New research has found that greater social support and activities like exercise could protect children and teenagers, who have encountered multiple forms of victimisation, against psychotic experiences.
How can data help us predict the right treatment for each person? We spoke to the scientist who's finding out.
These scientists are revolutionising how we understand and treat depression.
New research we’ve funded has linked - for the first time - an increase in consumption of folic acid during pregnancy with changes in children’s brain development. And this was associated with a reduction in the incidence of psychotic symptoms.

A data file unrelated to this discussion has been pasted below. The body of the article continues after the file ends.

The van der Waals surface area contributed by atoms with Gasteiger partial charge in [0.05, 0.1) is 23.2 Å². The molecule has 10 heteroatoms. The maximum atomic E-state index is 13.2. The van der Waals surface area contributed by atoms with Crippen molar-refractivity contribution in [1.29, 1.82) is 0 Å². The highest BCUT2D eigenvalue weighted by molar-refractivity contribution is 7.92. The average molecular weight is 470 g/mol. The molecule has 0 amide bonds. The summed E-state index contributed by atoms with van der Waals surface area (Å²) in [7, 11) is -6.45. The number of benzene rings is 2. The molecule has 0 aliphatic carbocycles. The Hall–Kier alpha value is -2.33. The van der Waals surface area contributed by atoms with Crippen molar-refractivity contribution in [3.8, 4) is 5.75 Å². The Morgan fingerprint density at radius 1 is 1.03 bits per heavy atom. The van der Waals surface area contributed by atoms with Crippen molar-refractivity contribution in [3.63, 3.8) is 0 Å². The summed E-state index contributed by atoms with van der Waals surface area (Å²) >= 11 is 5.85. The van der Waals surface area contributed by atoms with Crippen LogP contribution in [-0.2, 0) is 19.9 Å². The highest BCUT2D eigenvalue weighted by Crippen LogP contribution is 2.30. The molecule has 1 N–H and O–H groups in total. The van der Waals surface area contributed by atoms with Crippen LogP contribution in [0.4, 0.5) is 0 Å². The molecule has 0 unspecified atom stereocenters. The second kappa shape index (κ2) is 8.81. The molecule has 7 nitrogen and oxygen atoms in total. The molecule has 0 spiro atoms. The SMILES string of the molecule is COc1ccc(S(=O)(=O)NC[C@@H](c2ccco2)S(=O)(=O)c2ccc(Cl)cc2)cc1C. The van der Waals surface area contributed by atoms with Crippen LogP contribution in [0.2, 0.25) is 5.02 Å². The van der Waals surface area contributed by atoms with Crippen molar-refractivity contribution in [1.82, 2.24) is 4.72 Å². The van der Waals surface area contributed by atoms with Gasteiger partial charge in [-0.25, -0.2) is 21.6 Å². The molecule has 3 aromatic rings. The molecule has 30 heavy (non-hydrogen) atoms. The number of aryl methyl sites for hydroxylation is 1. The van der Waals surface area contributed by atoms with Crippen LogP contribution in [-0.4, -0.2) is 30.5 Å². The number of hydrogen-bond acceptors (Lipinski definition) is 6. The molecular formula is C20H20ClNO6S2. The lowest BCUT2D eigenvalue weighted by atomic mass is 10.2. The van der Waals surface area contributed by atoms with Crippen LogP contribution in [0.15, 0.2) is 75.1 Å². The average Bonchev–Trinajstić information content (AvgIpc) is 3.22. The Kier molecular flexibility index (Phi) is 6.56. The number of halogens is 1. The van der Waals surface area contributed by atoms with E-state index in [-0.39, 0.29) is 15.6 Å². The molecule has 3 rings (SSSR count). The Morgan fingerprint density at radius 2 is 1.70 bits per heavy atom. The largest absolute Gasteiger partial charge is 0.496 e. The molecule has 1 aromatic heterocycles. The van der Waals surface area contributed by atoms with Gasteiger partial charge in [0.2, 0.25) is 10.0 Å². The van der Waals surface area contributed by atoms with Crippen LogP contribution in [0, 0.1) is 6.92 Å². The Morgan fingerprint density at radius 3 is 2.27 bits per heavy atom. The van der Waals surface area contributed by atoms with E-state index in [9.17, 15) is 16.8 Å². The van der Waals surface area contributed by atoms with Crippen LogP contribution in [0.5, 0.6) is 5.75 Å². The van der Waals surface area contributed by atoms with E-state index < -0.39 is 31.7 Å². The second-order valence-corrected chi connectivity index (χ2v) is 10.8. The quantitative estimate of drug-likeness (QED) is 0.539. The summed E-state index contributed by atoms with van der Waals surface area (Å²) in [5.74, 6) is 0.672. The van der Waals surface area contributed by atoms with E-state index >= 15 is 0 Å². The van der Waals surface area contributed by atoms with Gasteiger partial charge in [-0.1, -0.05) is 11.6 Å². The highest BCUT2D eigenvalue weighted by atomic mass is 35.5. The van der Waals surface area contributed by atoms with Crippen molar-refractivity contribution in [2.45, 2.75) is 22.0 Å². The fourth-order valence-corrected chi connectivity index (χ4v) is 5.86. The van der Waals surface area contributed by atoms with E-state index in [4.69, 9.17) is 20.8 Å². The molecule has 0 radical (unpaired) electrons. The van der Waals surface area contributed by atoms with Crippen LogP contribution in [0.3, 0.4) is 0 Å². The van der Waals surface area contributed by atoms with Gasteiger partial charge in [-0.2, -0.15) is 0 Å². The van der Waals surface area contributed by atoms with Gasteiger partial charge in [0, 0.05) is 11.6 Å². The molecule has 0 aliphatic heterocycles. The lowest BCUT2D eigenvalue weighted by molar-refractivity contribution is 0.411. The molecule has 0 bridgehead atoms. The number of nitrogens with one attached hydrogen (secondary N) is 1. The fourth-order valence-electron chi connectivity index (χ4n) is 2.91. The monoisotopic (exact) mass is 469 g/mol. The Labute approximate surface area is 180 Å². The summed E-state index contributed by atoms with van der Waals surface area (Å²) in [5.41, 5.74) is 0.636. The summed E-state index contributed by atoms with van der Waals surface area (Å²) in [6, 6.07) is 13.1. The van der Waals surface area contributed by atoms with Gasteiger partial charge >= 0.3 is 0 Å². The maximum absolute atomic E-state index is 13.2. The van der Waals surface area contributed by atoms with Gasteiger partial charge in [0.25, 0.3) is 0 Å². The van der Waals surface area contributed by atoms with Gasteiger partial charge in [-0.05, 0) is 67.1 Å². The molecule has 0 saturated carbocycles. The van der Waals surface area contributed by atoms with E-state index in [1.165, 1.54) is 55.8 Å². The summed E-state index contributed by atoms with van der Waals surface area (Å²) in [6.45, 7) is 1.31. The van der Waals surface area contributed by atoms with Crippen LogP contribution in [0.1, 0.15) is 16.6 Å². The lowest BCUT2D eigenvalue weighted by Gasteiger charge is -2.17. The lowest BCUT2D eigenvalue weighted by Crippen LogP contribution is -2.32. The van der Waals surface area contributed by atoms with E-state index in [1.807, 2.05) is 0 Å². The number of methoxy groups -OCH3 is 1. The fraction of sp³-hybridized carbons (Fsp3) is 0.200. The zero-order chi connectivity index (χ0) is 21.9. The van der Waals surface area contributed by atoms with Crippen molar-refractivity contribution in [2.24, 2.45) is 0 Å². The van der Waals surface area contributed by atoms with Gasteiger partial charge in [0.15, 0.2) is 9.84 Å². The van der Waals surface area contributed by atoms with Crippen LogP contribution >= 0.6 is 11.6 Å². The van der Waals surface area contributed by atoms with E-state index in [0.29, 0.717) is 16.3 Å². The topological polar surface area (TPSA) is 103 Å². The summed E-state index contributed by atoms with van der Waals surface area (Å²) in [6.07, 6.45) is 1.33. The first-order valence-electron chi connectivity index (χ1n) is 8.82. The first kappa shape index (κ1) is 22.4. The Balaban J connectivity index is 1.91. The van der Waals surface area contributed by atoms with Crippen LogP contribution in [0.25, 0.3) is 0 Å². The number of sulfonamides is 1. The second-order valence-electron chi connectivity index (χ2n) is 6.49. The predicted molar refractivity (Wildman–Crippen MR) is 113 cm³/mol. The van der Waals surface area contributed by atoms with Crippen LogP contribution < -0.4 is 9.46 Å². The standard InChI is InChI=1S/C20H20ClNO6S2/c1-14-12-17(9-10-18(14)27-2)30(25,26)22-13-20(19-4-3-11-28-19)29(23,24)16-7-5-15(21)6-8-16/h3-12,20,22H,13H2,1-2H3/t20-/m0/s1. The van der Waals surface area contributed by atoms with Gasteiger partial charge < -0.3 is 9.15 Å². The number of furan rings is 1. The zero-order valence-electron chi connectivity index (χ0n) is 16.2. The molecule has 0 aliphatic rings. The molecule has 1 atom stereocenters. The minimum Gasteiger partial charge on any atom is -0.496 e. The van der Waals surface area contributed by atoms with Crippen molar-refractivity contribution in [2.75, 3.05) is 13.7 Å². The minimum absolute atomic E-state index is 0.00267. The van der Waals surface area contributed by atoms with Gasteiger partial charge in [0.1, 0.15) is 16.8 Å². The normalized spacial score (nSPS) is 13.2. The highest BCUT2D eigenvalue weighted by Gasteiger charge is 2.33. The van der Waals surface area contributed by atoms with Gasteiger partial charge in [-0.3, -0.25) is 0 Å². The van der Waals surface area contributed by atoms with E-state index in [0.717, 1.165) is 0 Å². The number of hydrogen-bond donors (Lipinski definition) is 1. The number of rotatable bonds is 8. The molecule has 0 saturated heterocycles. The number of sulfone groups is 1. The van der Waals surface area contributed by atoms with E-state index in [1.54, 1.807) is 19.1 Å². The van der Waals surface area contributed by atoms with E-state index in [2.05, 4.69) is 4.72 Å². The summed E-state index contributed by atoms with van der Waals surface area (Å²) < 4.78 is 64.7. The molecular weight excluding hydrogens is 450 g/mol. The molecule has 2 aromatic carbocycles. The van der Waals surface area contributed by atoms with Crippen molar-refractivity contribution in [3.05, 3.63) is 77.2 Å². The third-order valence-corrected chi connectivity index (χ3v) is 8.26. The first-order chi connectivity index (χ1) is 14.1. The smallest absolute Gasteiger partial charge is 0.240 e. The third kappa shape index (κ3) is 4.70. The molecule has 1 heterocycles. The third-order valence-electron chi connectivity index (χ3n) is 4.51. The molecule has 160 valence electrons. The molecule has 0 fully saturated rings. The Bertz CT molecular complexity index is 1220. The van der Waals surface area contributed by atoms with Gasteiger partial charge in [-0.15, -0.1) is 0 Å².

Today we’re announcing £230,000 of funding for five innovative research projects.
Many of us will experience obsessive thoughts and compulsive behaviours during our lifetime. For most of us, these feelings are short-lived and don’t interfere with our normal routine. But what happens when they start to disrupt your life, your mood and even your physical health?
We explore why patient data is vital if we want to truly transform mental health for everyone.
In this blog, we explore the science of stress and mental health. We look at how research is transforming what we know, providing hope for new treatments as well as showing effective ways to cope with stress in our everyday lives.